I Climbed Mount Kilimanjaro — Tips for You to Tackle Your Own Climb

As readers of this blog may know, I have been working towards climbing Mount Kilimanjaro for the better part of a year. And I can now report: I did it!

On July 4th, my family set out to climb Mount Kilimanjaro in Tanzania, Africa.  My heart was deeply committed from the day I decided to attempt this journey.  When I am “all in,” there’s no stopping me, and this was certainly true for this trek.

Our adventure began in Tanzania where my daughter’s suitcase did not arrive. Having followed the advice of many, we all traveled with hiking boots in our carry-on’s in the event one suitcase missed a connection. This is a must-do tip for anyone traveling to make such a trek. Most gear you’ll need can be rented or replaced but broken-in boots are irreplaceable.

[I’ll Be Climbing Mt. Kilimanjaro Next Week: The Mantras That Prepared Me]

July 4th, the day we begin our trek! 6:30 am: Wahoo! My daughter’s bag arrives on our doorstep! After some organizing for the day and loading up her day pack we are off!  At the Machame gate we sign in and begin walking through the Rain Forrest. The terrain is lush and thick with vegetation and considered the most beautiful of the trip because of its wide views. We see varieties of flowers and plants with stunning colors. This first day is straight up, through the forest up to an altitude of about 9,000 feet. After close to 8 hours we arrived at our first camp and were greeted by our A team of 34 porters and guides, singing to us and welcoming us into camp. It was an emotional and inspiring moment. These guys have hiked past us at exceptional speeds carrying everything on their backs to create “camp.” Our tents are large and spacious, sleeping bags warm and cozy, and our first hot meal on the mountain is fresh and homemade! Feeling incredibly blessed to be with Orca and the Summit Africa team. Grateful that all my research led me to the very best guides we could ask for which was clearly obvious already.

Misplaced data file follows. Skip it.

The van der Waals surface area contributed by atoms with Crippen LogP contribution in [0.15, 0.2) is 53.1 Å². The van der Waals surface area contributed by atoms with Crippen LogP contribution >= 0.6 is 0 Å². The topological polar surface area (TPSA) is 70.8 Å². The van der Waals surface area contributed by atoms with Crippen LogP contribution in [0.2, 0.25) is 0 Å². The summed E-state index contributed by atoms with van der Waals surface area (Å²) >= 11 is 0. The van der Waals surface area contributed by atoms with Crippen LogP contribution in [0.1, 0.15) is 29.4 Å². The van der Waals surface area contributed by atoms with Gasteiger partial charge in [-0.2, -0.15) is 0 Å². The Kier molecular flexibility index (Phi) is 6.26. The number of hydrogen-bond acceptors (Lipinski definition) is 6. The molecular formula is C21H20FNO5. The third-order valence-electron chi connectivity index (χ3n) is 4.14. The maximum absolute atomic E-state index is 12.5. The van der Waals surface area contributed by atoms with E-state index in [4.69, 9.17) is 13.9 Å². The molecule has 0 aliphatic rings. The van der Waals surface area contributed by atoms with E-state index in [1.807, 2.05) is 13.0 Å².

Days one – four were spectacular. We traversed mountains, climbed the famous Barranco Wall, briefly went up to 15K feet for lunch at Lava Tower. When hiking alongside our expert guides they chatted with us about our lives and theirs, asked us about the USA, politics, family, and they reminded us to sip water and eat snacks. It was expected that we drank at least 5 liters a day. This in itself is a challenge. We were blessed with amazing weather. Sleeping at night was a challenge both due to the altitude and the need to run to the bathroom after drinking all of that water each day.

[I Decided to Climb Mt. Kilimanjaro in My 40s]